Need health insurance? Affordable Healthcare enrollment opens today
In its 10th season of connecting people with health insurance Affordable Healthcare Act enrollment is seeing changing premiums and an estimated record-breaking application period, thanks in part to the Medicaid unwinding process in which states -- including Florida -- are redetermining Medicaid eligibility for millions of people, estimates show.
In Central Florida, navigators with the Primary Care Access Network (PCAN) already have appointments set up for those seeking coverage Wednesday — the first day of ACA, or Obamacare's open enrollment.
"These navigators are booked for days, but of course, they have availability for anybody that would come through our appointment system, either through our website or through our portal," said Rebecca Sagoya, director of PCAN.
How to get in touch with a navigator.
Exploring the nuances of the Marketplace can be complicated for the uninitiated, Sayago said. She highly recommends getting in touch with a navigator.
"Some people think that, okay, I'm savvy enough that I can do this on my own, it's just renewing my plan. I'm going to choose the same features, the same insurance carrier and it's not a good idea. We don't suggest that because there are some changes that they're not going to know ahead of time," Sayago said.
Marketplace navigators can assist in finding a plan for free. PCAN has 17 healthcare navigators serving Orange, Seminole, Lake, and Osceola counties. They're available over the phone or via Zoom call. Navigator help is available in several different languages including Vietnamese, Spanish, Ukrainian, Russian, Portuguese, and Creole languages.
You can schedule an appointment with a navigator by visiting Coveringcfl.net or by calling 1-877-564-5031.
The Marketplace process takes about two to three hours for new enrollees and about 45 minutes for those renewing
Open Enrollment is growing
Between 2022 and 2023, the number of those on ACA plans increased from 13.8 million to 15.7 million, according to the Kaiser Family Foundation. KFF estimates that the 2024 enrollment period will likely set another record for the fourth year in a row, as Medicaid unwinding continues.
The redetermination process is expected to terminate 15 million from Medicaid. About 51% of those who lost coverage as of last April in Florida lost it for "procedural reasons" meaning their termination was due to the fact that no contact could be made between an individual and the Florida Department of Children and Families.
A special enrollment period exists outside of the open enrollment period for those found to be ineligible for Medicaid during the unwinding process. PCAN is also available for those seeking coverage within 60 days from the date they were terminated from Medicaid.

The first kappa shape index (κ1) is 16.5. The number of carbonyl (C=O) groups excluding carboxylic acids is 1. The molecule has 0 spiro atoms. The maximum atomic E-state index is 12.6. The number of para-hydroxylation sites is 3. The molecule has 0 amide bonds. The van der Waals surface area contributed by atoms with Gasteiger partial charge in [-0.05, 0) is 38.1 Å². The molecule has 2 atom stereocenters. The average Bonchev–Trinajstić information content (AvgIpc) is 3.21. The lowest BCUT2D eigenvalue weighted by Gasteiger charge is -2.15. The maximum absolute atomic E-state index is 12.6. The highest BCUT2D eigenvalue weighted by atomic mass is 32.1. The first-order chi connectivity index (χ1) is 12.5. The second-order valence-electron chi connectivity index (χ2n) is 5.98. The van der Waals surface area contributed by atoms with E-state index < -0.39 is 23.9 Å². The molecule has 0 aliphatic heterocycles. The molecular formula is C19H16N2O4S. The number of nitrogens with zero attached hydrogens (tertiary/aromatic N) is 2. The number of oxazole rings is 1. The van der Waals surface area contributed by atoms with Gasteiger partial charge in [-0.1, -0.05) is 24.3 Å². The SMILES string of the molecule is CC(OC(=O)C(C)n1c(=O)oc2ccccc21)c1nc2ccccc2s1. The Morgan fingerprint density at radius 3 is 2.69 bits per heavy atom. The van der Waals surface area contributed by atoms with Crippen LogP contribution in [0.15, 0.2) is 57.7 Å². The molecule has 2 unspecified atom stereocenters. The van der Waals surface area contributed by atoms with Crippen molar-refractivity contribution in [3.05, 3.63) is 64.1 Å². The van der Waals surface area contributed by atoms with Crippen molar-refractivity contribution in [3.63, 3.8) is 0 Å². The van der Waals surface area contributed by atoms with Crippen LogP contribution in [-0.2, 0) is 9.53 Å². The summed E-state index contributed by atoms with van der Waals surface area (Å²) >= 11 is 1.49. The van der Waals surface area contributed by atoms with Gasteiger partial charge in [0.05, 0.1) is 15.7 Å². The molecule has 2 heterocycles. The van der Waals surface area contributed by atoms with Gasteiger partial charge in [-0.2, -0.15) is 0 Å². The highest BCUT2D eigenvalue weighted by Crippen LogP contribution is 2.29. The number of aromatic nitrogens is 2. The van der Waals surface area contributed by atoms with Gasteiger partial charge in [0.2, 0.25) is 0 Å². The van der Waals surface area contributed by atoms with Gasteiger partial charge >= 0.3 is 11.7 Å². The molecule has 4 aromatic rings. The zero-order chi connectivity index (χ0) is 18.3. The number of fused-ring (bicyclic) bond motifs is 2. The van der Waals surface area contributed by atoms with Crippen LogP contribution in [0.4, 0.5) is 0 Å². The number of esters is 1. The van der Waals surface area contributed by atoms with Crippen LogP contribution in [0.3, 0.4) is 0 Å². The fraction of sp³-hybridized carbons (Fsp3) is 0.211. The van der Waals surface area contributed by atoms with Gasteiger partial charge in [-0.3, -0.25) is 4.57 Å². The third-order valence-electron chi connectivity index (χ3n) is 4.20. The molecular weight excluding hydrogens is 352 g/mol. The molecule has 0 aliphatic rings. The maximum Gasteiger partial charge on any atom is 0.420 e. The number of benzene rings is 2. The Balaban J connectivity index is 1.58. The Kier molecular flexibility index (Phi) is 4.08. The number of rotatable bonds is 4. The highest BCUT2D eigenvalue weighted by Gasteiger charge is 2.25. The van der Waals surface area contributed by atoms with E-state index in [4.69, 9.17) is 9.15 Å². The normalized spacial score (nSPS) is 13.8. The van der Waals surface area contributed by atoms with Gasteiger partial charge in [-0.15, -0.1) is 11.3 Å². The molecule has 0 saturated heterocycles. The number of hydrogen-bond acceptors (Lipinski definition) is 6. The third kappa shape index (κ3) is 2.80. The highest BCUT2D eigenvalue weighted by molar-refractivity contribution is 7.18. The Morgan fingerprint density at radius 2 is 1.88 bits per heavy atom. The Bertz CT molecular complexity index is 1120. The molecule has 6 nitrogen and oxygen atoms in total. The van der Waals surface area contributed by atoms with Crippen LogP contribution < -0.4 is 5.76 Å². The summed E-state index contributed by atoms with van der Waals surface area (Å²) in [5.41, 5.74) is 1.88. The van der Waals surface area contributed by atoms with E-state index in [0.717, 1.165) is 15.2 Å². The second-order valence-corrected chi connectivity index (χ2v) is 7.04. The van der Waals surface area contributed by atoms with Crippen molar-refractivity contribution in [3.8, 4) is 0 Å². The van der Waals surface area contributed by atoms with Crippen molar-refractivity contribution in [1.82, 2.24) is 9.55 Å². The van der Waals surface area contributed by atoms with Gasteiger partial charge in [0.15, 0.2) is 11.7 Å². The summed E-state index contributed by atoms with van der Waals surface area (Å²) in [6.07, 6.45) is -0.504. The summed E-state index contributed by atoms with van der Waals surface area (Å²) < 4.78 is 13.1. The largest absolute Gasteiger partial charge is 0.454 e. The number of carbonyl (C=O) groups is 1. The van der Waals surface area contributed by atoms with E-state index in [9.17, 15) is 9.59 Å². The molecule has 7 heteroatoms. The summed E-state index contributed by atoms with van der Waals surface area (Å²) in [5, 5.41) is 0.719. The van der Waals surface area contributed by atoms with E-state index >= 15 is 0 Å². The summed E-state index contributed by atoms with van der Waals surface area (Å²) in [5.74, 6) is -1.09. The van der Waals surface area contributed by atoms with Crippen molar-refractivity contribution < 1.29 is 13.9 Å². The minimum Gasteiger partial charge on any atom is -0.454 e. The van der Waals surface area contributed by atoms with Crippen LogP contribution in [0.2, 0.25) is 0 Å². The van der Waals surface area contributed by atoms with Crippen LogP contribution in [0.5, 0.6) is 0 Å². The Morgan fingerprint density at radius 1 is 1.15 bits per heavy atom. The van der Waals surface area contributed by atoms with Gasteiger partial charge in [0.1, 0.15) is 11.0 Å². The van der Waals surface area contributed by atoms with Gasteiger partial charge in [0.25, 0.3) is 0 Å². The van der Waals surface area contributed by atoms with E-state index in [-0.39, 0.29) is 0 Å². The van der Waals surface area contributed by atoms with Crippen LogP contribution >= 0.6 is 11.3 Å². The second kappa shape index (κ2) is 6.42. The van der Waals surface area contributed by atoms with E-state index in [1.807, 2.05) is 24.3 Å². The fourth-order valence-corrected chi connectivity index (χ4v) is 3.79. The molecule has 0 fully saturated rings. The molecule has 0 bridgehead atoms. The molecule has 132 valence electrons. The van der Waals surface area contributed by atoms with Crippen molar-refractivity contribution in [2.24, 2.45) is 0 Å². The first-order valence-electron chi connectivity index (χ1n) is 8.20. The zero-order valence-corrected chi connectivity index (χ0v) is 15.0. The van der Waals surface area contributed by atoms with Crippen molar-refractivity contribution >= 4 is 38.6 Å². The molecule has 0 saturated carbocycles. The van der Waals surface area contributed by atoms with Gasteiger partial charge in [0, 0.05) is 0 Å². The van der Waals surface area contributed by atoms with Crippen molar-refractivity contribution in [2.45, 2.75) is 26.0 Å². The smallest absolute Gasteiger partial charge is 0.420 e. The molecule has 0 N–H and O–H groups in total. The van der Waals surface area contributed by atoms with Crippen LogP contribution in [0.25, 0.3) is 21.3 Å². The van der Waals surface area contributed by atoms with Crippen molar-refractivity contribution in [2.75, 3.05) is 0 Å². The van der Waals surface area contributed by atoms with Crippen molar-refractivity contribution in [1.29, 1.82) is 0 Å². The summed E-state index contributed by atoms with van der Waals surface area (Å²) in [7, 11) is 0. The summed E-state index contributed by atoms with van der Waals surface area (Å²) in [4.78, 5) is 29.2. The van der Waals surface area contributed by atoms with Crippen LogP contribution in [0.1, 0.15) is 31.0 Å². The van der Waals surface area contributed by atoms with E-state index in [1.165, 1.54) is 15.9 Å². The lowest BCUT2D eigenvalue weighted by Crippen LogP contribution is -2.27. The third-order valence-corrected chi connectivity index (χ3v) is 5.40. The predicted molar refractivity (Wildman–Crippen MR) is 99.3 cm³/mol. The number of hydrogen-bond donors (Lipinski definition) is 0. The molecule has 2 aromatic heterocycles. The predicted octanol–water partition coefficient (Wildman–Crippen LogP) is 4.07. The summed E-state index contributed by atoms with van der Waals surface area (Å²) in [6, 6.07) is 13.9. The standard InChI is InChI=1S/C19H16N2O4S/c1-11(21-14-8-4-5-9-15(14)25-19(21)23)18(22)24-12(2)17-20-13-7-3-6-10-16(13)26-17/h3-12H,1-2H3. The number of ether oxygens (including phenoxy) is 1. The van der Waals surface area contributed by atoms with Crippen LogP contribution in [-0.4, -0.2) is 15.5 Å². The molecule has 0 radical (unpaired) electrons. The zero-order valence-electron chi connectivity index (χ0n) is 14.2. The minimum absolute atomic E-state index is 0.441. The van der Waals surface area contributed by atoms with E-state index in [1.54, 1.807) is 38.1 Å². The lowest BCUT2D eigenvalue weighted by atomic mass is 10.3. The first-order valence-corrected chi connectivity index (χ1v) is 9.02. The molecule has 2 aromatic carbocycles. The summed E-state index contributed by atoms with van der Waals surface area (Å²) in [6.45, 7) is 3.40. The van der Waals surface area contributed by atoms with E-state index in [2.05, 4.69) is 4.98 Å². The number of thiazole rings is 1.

“The benefits that we have at PCAN are very unique because our navigators are run around the year helping during special enrollment period during the Medicaid unwinding, and now do an open enrollment,” Sagoya said.
However, those terminated from Medicaid may not qualify for an ACA plan due to not meeting poverty-line standards or income guidelines, in which case they would be rerouted to a federally qualified health center, so so they can have access to care, Sayago said.
Premiums are growing, but don't necessarily worry
To make matters more complicated, low-cost premiums are expected to rise.
Unsubsidized premiums are rising by an average of 5% in 2024 for the second-lowest-cost silver plan, and 6% for the lowest-cost bronze plans, according to KFF. The increase is due to rising prices paid to healthcare providers, driven partly by inflation. However, a byproduct of the Inflation Reduction Act is its enhancement of subsidies, making the vast majority of Marketplace shoppers eligible for financial help with the cost of coverage, according to KFF.
Sayago is concerned that folks may attribute the rise solely to inflation and decide to get off their current plan because of the increase, but it's not that simple.
"They're afraid that they're going to get hit with a, you know, higher premium or higher deductibles and co-pays. And our message is across the board is making sure that people don't assume that immediately," she said. "Some bronze plans and some silver plans are going to have some changes. Some are going to benefit the consumer. If they're already enrolled in that plan, it's going to benefit them because it's going to get them a lower premium and in some instances, it could change a little bit of their benefits under their current plan."
Sayago said available plans may differ if income or residence has changed over the year. Giving her one more reason to push people into seeking navigator help.
"They have navigators available. It's free assistance to the community. So why not take advantage of it?" she said.